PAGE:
Biology Faculty Articles

Document Type

Article

Publication Date

7-15-2006

Publication Title

Journal of Virology

ISSN

0022-538X

Volume

80

Issue/No.

14

First Page

6757

Last Page

6763

Abstract

Tumor susceptibility gene 101 (TSG101) encodes a host cellular protein that is appropriated by human immunodeficiency virus type 1 (HIV-1) in the budding process of viral particles from infected cells. Variation in the coding or noncoding regions of the gene could potentially affect the degree of TSG101-mediated release of viral particles. While the coding regions of the gene were found to lack nonsynonymous variants, two polymorphic sites in the TSG101 5' area were identified that were associated with the rate of AIDS progression among Caucasians. These single-nucleotide polymorphisms (SNPs), located at positions -183 and +181 relative to the translation start, specify three haplotypes termed A, B, and C, which occur at frequencies of 67%, 21%, and 12%, respectively. Haplotype C is associated with relatively rapid AIDS progression, while haplotype B is associated with slower disease progression. Both effects were dominant over the intermediate haplotype A. The haplotypes also demonstrated parallel effects on the rate of CD4 T-cell depletion and viral load increase over time, as well as a possible influence on HIV-1 infection. The data raise the hypothesis that noncoding variation in TSG101 affects the efficiency of TSG101-mediated release of viral particles from infected cells, thereby altering levels of plasma viral load and subsequent disease progression.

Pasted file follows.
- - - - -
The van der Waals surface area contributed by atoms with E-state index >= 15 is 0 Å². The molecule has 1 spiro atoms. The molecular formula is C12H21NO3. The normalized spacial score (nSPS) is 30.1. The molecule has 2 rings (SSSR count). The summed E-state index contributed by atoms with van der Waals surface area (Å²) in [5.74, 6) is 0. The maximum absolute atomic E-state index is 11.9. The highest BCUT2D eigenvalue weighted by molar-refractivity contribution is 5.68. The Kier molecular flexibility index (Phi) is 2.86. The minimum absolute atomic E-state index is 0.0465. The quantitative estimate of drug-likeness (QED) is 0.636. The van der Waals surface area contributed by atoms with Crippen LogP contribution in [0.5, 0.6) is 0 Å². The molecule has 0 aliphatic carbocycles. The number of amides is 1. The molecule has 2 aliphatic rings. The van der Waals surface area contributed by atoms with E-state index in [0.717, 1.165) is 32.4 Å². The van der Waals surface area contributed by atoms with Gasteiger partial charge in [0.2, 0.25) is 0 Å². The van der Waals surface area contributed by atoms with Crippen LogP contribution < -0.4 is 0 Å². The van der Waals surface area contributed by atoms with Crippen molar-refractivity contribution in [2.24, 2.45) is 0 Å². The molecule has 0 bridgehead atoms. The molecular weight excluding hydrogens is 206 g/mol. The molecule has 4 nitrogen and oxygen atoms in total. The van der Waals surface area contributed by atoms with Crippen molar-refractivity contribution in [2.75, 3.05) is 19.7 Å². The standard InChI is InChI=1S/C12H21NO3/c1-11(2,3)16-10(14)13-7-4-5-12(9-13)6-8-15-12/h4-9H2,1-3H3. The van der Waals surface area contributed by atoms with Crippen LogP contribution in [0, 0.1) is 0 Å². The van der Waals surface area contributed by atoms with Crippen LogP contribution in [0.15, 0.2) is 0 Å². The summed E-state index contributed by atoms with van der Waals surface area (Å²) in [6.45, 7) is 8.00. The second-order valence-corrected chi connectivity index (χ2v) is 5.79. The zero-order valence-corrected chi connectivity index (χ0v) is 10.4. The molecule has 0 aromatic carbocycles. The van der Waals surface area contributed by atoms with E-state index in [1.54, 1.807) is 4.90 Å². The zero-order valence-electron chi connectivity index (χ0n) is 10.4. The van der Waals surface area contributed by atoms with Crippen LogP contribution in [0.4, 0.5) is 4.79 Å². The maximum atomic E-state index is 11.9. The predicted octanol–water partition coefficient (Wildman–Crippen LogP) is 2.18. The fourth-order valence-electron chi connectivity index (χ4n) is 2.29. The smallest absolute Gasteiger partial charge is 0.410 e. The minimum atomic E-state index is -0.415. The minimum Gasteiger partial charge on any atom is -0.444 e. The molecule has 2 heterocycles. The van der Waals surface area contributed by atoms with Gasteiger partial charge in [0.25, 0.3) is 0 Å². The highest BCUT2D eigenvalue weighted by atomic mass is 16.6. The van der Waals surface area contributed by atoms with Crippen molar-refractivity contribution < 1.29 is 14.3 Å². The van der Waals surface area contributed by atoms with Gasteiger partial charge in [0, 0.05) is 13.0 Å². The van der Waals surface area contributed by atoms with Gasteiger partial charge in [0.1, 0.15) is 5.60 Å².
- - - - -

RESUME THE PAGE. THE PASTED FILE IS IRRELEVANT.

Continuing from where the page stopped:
Comments

© 2006, American Society for Microbiology

Additional Comments

NIH contract #: N01-CO-12400

ORCID ID

0000-0001-7353-8301

ResearcherID

N-1726-2015

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